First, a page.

Music Pick of the Week


Midnight Sister

Saturn Over Sunset

Year of release: 2017


Glancing at the cover art for Los Angeles duo Midnight Sister's debut album, Saturn Over Sunset, one expects something sultry, sexy, and perhaps even danceable. While such descriptions aren't necessarily unfounded, there's more going on here than mere baroque-pop nostalgia. Comprised of filmmaker turned vocalist Juliana Giraffe and multi-instrumentalist Ari Balouzian, the duo certainly have their fingers on the pulse of retro revivalism, but this is a surprisingly nimble and weird record combining lounge, psychedelia, disco-adjacent kitsch, and lush instrumental flourishes. The results are warped enough to throw off listeners hoping for a simple art pop excursion, and yet catchy enough to warrant significant head-bobbing. 

Throughout, one is struck by the cinematic quality of the tunes, from the wobbly mood-based keyboards on opener "Canary", to the Hitchcockian violin stabs of "The Crow." There's also a heavy dose of the dreamy pop of U.K. band Broadcast, especially in regards to Giraffe's breathy vocals, as well as the Technicolor baroque instrumentation of Stereolab and Andy Warhol meets The Velvet Underground & Nico hipness of 60's/early 70's art pop. However, Midnight Sister aren't simply appropriating a bygone Los Angeles sound, but are holding up a mirror to the illusionary facade of the Sunset strip. On "Blue Cigar", Giraffe purrs Every place I go/ Ya trancin' in my zone/ Every time I try/ I'm dancin' to a T. Rex song over a funky groove and sultry saxophone, while a smattering of strings, piano, and woodwinds give "Showgirl" a real discordant energy. The duo take such strange detours and jarring interludes that the album comes off both alluring and unsettling.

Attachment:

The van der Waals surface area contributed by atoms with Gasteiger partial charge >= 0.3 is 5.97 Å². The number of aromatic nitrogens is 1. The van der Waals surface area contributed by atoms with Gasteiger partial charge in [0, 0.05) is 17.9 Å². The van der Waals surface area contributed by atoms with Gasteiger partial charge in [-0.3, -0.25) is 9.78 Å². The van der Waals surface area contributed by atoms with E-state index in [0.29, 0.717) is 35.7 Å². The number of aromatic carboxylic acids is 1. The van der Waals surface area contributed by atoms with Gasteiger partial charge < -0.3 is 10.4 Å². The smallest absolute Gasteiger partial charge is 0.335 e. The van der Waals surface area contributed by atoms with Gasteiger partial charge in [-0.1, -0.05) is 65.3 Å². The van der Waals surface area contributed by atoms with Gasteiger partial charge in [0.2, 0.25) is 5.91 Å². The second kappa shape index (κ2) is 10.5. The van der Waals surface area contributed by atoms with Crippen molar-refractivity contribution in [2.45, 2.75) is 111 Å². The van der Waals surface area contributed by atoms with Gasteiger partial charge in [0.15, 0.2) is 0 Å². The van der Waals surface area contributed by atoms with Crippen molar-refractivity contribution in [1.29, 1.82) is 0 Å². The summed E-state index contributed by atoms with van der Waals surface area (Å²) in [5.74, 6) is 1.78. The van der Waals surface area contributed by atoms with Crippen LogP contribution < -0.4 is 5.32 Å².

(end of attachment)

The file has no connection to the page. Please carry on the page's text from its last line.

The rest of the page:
Sunrise Over Saturn is a pop noir soundtrack for dreamers wrapped in the light/dark dichotomy of living in L.A. Since the shiny exterior of Tinseltown harboring insidious nightmares is nothing new, and since artists have been mining this territory in multiple mediums for decades, its tempting to write off Midnight Sister as fashion music, but there's legitimate ambition here. This is a haunting, strangely moving album; one that uses the mythological geographical space of the San Fernando Valley as a jumping off point for a sonic experience where artifice becomes reality.